DOL Suspects 75% of Unemployment Claims Are Fraudulent

HR & Safety

The Connecticut Department of Labor warned this week that it suspects 75% of unemployment benefit claims are fraudulent.

Department officials said Connecticut is among a number of states targeted by “criminals who are flooding the unemployment system using stolen identities to file for benefits.”

“During the pandemic, stolen identities were available on the dark web for about $1,” agency commissioner Danté Bartolomeo said in a July 20 statement.

“Criminals are still mining this resource to purchase names, Social Security numbers, birthdates, and other personal information that they use to apply for credit cards, bank loans, and unemployment benefits.”

Bartolomeo said several thousand unemployment claims are filed in Connecticut daily and the department is withholding benefit payments pending additional verification checks.

DOL reported 5,350 initial unemployment claims for the week of July 9, 9,582 the week of July 2, and 10,614 the week of June 25.

Reporting Fraud

“CTDOL takes immediate action to notify employers when someone has filed against them, as a result, employers are often the first to know that an identity was stolen,” Bartolomeo said.

“In many cases, that employee still works for them. Victims of ID theft also receive a notice of monetary determination, a notification that alerts them that someone has filed a claim using their identity.

“It’s critical that employers and employees report this fraud to CTDOL so we can protect benefits and the trust fund from fraud.”

ReEmployCT, the agency’s unemployment tax and benefits system, automatically sends employers a notice when an unemployment claim is filed against them.

An unemployment notification for an employee who still works for a company is a sign of potential identity theft.

When an employer receives an unemployment notification for an employee who still works for the company, it is a sign of potential identity theft.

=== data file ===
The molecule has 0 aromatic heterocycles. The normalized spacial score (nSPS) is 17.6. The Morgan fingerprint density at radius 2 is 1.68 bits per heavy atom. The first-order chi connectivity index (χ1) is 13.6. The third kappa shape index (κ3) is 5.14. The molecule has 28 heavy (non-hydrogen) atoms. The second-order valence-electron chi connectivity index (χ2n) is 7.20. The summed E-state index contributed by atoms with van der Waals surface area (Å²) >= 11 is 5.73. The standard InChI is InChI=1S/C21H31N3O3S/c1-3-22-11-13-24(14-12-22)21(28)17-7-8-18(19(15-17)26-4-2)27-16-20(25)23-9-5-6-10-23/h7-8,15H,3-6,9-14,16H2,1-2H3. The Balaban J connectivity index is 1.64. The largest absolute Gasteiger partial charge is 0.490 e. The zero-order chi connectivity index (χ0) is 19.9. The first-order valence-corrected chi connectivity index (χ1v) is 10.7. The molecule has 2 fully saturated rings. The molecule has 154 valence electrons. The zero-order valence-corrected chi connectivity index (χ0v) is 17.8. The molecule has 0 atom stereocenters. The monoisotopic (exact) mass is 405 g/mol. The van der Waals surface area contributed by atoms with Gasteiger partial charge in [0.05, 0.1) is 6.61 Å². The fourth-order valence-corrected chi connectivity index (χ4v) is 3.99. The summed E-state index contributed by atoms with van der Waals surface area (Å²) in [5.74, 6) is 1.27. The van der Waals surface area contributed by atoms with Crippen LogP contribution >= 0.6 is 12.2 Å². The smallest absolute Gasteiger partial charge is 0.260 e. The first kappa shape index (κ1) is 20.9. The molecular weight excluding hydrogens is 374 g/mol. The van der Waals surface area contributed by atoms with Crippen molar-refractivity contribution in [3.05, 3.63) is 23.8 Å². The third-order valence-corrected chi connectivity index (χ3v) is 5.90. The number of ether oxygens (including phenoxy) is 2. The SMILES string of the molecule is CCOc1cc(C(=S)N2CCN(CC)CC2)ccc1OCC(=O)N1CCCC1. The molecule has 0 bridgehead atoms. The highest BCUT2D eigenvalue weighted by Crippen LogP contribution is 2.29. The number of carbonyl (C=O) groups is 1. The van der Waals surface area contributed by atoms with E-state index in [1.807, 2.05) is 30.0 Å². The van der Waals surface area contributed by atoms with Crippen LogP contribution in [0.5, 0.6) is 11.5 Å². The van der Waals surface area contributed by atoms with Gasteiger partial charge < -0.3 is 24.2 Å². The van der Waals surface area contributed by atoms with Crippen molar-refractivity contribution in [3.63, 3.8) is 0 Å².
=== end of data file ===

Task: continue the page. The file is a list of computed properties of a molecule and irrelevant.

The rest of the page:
Bartolomeo urged employers to respond quickly to unemployment notices and report potential fraud through DOL’s website and to local law enforcement.

Employees should also report potential identity theft to the department if they receive a monetary determination letter or a 1099 tax form but have not filed for unemployment benefits. 

The agency’s website features comprehensive information for preventing, reporting, and recovering from fraud and identity theft.


3 thoughts on “DOL Suspects 75% of Unemployment Claims Are Fraudulent”

  1. Thomas Roy says:

    We have tried to do this on phone and on web and the systems are not working.  State should have place to report fraud but they don’t.  Called and they will get back to you in about 4 days.  

  2. Are these fraudulent claimes identified and eliminated before they are reported to the national database that is used to help understand the state of the economy? Or, do they get reported then adjusted out at a later date? I use these numbers to guide my investment decisions.

  3. Cerene says:

    If the DOL would make this easier to report to them directly, it would be a vast improvement. On the ReEmployCt website ask the question, “Do you suspect this claim to be fraudulent?” and allow a simple explanation on the page for confirming the employee’s information. Right now, I have to fill out the form reporting the claim as fraud, and upload it to the site. The only place fraud is noted from the employer is on this handwritten form. I want to protect the DOL from fraud too.

Leave a Reply

Your email address will not be published. Required fields are marked *

Stay Connected with CBIA News Digests

The latest news and information delivered directly to your inbox.